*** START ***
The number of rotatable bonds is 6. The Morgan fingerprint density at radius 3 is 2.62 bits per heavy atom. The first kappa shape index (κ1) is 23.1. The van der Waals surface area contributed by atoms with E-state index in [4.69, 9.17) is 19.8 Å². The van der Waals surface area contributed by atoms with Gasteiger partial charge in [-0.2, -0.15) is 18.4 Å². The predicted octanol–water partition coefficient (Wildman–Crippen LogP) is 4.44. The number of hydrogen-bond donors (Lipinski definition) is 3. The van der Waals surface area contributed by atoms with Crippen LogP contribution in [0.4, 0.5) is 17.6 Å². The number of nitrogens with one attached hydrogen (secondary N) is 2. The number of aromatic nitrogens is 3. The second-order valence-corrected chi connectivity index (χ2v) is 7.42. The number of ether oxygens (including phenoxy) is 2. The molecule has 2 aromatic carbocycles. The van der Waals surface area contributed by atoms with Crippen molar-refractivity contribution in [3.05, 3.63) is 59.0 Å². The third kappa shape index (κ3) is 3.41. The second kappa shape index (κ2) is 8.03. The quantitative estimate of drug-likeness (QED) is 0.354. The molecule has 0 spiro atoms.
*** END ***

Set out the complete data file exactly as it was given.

The number of rotatable bonds is 6. The Morgan fingerprint density at radius 3 is 2.62 bits per heavy atom. The first kappa shape index (κ1) is 23.1. The van der Waals surface area contributed by atoms with E-state index in [4.69, 9.17) is 19.8 Å². The van der Waals surface area contributed by atoms with Gasteiger partial charge in [-0.2, -0.15) is 18.4 Å². The predicted octanol–water partition coefficient (Wildman–Crippen LogP) is 4.44. The number of hydrogen-bond donors (Lipinski definition) is 3. The van der Waals surface area contributed by atoms with Crippen LogP contribution in [0.4, 0.5) is 17.6 Å². The number of nitrogens with one attached hydrogen (secondary N) is 2. The number of aromatic nitrogens is 3. The second-order valence-corrected chi connectivity index (χ2v) is 7.42. The number of ether oxygens (including phenoxy) is 2. The molecule has 2 aromatic carbocycles. The van der Waals surface area contributed by atoms with Crippen molar-refractivity contribution in [3.05, 3.63) is 59.0 Å². The third kappa shape index (κ3) is 3.41. The second kappa shape index (κ2) is 8.03. The quantitative estimate of drug-likeness (QED) is 0.354. The molecule has 0 spiro atoms.